Blogging and Programmer’s career

Hello internet!

Today, I’ll take a break from my ASP.NET MVC journey and talk about an activity that has become very important in today’s programming careers.

It’s a fact ; blogging is considered by many well-known software industry figures as a changing point in the developer’s career.

Not only, this practice helps promote programmers’ technical skills, but also it helps them consolidate the knowledge they may gain through reading articles, blog posts, tutorials, books and other resources.

However, many developers are reluctant towards this routine. As described in the results of Andrzej Krzywda’s tweet, many developers argue that:

  • It’s a time consuming activity.
  • Their work may not seem interesting to others.
  • Coding is better than writing.
  • There is no innovation in their work.
  • They do not know what to write about.
  • Shame.
  • Writing is harder than coding.
  • Laziness.

As you may see, many reasons keep programmers out of the blogging sphere. As a result, they miss a great opportunity to promote their savoir-faire to the outside world.

Moreover, according to an article written by Patrick Thibodeau in 2013 entitled “India to overtake U.S. on number of developers by 2017”, Evans Data Corp. says in its latest Global Developer Population and Demographic Study that the number of developers worldwide was 18.2 million, a number that is due to rise to 26.4 million by 2019.

How a starting programmer would stands up in face of this huge wave?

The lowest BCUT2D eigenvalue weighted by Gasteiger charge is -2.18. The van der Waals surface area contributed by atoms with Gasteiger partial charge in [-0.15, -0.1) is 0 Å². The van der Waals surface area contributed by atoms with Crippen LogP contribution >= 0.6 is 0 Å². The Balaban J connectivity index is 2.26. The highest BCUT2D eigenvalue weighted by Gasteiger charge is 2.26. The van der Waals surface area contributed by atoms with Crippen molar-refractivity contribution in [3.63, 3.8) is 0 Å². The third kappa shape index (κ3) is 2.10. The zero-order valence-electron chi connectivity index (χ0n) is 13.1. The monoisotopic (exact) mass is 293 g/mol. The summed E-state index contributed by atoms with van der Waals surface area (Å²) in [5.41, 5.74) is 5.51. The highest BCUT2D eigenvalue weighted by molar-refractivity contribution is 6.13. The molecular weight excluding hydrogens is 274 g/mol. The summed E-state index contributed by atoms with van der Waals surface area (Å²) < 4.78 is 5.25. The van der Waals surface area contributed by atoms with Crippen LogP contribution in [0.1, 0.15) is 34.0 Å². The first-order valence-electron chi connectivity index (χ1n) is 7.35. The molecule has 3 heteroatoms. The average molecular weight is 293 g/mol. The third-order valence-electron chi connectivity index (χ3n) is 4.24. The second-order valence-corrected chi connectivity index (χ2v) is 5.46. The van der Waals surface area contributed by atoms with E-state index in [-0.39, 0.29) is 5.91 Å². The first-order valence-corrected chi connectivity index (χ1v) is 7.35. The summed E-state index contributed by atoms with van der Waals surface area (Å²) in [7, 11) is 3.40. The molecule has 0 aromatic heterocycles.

It’s obvious that your technical skills won’t be enough in order to climb the field’s ladder. More qualities will be needed. Some well-known programmers tend to call them “Soft Skills”. I recommend John Somnez’s book “Soft Skills: The software developer’s life manual” for those of you who want to know more about the topic.

In fact, to be successful as a software programmer you will need to extend your proficiency to include dealing with clients, peers and managers, leading groups of programmers to achieve time-scheduled objectives, staying productive…etc.

In this regard, holding a blog that is frequently maintained helps you not only to acquire and consolidate new technics and concepts related to what we’ve talked about above, but also will expose your expertise to potential customers who will need your help in finding solutions to their problems.

Thus, for those of you who want to start a new blogging experience, I highly recommend John Somnez’s blogging email-course (https://simpleprogrammer.com).

I’ve personally followed it and to tell you the truth, it helped me a lot. On the one hand, it will provide you with rich content to start your journey, and on the other, it will give you many hints to gain more traffic.

Of course, there are plenty of other resources to help you kick-start your blog. Go and google it and you’ll be amazed how many websites and books deal with the subject.

As a final thought, I’ll definitely encourage you to start this experience, because it definitely worth the price and effort and you’ll never regret being involved.

Goodbye internet!

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